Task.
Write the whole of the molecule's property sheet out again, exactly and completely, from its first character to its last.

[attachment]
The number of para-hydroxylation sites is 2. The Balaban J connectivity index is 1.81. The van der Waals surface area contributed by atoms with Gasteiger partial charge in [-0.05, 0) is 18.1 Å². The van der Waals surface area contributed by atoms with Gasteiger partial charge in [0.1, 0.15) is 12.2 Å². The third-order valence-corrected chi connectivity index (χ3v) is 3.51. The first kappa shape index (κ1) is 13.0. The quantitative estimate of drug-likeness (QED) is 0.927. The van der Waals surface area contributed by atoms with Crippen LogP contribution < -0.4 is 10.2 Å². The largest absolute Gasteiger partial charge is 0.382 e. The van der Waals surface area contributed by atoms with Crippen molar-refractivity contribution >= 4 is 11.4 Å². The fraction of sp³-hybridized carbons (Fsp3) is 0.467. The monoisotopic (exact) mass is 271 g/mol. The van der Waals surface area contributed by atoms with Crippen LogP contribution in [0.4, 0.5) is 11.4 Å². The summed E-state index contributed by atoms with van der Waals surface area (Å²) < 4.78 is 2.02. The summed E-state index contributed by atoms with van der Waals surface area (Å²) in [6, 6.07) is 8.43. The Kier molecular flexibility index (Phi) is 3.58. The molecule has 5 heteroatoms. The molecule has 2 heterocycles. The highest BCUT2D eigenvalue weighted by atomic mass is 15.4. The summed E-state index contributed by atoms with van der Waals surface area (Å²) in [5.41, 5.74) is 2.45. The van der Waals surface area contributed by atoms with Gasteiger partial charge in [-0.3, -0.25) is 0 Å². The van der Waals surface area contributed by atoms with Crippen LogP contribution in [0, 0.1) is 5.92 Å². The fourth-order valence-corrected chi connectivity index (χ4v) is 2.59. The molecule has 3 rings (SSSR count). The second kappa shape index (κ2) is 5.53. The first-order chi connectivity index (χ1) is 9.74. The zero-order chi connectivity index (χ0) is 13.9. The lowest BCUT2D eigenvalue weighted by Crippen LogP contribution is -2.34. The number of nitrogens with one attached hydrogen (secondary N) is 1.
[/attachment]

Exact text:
The number of para-hydroxylation sites is 2. The Balaban J connectivity index is 1.81. The van der Waals surface area contributed by atoms with Gasteiger partial charge in [-0.05, 0) is 18.1 Å². The van der Waals surface area contributed by atoms with Gasteiger partial charge in [0.1, 0.15) is 12.2 Å². The third-order valence-corrected chi connectivity index (χ3v) is 3.51. The first kappa shape index (κ1) is 13.0. The quantitative estimate of drug-likeness (QED) is 0.927. The van der Waals surface area contributed by atoms with Crippen LogP contribution < -0.4 is 10.2 Å². The largest absolute Gasteiger partial charge is 0.382 e. The van der Waals surface area contributed by atoms with Crippen molar-refractivity contribution >= 4 is 11.4 Å². The fraction of sp³-hybridized carbons (Fsp3) is 0.467. The monoisotopic (exact) mass is 271 g/mol. The van der Waals surface area contributed by atoms with Crippen LogP contribution in [0.4, 0.5) is 11.4 Å². The summed E-state index contributed by atoms with van der Waals surface area (Å²) < 4.78 is 2.02. The summed E-state index contributed by atoms with van der Waals surface area (Å²) in [6, 6.07) is 8.43. The Kier molecular flexibility index (Phi) is 3.58. The molecule has 5 heteroatoms. The molecule has 2 heterocycles. The highest BCUT2D eigenvalue weighted by atomic mass is 15.4. The summed E-state index contributed by atoms with van der Waals surface area (Å²) in [5.41, 5.74) is 2.45. The van der Waals surface area contributed by atoms with Gasteiger partial charge in [-0.3, -0.25) is 0 Å². The van der Waals surface area contributed by atoms with Crippen LogP contribution in [0, 0.1) is 5.92 Å². The fourth-order valence-corrected chi connectivity index (χ4v) is 2.59. The molecule has 3 rings (SSSR count). The second kappa shape index (κ2) is 5.53. The first-order chi connectivity index (χ1) is 9.74. The zero-order chi connectivity index (χ0) is 13.9. The lowest BCUT2D eigenvalue weighted by Crippen LogP contribution is -2.34. The number of nitrogens with one attached hydrogen (secondary N) is 1.